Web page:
Also in June 1996, Assembly Speaker Sheldon Silver reversed his position on mandatory testing legislation and allowed the bill to pass the legislature. According to one legislative insider, "The Assembly leadership did not want to go into 1996 elections with this as an open issue. In 1994, the U.S. House and Senate went Republican, as did the New York governor. In 1996, the Speaker was very concerned this [opposition to mandatory testing] would lead to a loss of a significant number of Assembly seats, and that would then invigorate the Republicans. We could potentially lose majority control. That got played out on a long list of issues, whether criminal justice, or welfare reform, or mandatory testing." On June 26, 1996, Pataki signed the Baby AIDS bill into law. The new law gave the health commissioner the authority to impose newborn HIV tests. According to Speaker Silver, "We're leaving it to the health professionals to make the determination."

As expected, Health Commissioner Barbara DeBuono issued a call for developing regulations to put the mandatory newborn HIV screening program into place, and on February 1, 1997, the Comprehensive Newborn Testing Program was implemented.


In the wake of the mandatory newborn testing policy which began in 1997, Mayersohn returned to her original proposed partner notification legislation from 1993. According to one observer, "The success of the Baby AIDS program [mandatory newborn testing] was a major arguing point in the efforts to pass partner notification, and the lines of support were parallel." A number of county health officials, the state medical society, and a number of physicians supported the effort; similarly, a number of community groups, civil libertarians, and physicians opposed to mandatory newborn testing also opposed the partner notification legislation. The case of Nushawn Williams, an HIV-positive Brooklyn man who infected a number of underage teenage girls through sexual contacts in rural Chatauqua County in 1997, further fueled public debate and interest in the partner notification legislation. According to public reports about the case, although Williams was aware of his HIV-positive status he did not disclose it to the girls with whom he had intercourse. A number have since tested positive for HIV.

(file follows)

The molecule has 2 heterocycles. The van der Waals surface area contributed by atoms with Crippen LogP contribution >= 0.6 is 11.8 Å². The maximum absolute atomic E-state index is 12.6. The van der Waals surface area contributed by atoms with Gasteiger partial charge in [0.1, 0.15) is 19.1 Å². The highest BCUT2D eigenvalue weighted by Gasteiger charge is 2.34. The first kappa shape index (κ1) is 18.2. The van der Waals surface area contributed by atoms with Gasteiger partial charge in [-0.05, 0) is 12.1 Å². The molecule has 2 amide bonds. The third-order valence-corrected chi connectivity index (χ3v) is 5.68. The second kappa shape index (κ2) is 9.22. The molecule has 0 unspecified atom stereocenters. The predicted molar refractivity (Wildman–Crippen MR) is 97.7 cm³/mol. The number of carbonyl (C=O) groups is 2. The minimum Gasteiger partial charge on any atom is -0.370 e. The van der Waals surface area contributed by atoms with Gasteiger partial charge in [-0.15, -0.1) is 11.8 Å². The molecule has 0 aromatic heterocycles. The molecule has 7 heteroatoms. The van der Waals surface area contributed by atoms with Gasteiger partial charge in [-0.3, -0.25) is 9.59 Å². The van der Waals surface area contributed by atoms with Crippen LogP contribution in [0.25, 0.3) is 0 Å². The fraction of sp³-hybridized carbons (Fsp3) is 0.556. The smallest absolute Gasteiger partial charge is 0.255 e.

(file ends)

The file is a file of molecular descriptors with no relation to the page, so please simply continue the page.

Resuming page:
Mayersohn's reintroduced bill requires providers to solicit the names of sexual contacts and injection drug-using contacts from individuals who test positive for HIV. Physicians, laboratories, coroners, and medical examiners are required to report the names of individuals testing positive and their contacts (if known) to the state health commissioner. In turn, the state will then forward the information to the local health commissioner or district health officer. Local health officers are required to trace the sexual and/or drug-sharing contacts of HIV-positive individuals, inform them of their risk, provide counseling, and direct them to testing and treatment centers. Rigorous confidentiality standards are required, and the identity of the index case may not be revealed to the partners who are traced. Furthermore, a special protocol would be developed for individuals at risk of domestic violence. In addition to the "duty to warn," the legislation also allows the commissioner to establish a named HIV registry similar to that in effect in 27 other states. Mayersohn's bill was tabled for further discussion in 1997 and passed both houses of the legislature in the closing days of the 1998 session. The bill was signed into law by Governor Pataki on the last day of the legislative session in June 1998. After regulations are drafted and comments received, the law will go into effect on January 1, 1999.

The combined partner notification­named HIV registry legislation signified a further breach of New York's exceptionalist HIV policy. With some notable exceptions--such as the development of Special Needs Plans for HIV-positive Medicaid recipients, rather than pooling them with the rest of the Medicaid managed care population--public health policy regarding HIV-positive individuals has tended toward the more traditional approaches of case finding, containment, and chronic disease management.

Under the Pataki administration, the composition of the AIDS Advisory Council has changed as well, since the governor can appoint 9 of the 17 council members. There is less representation from advocacy groups and community interests, and a greater voice of traditionalist public health as represented by several suburban health commissioners. The governor also appointed Mayersohn's legislative counsel, William Viskovitch, to serve on the council.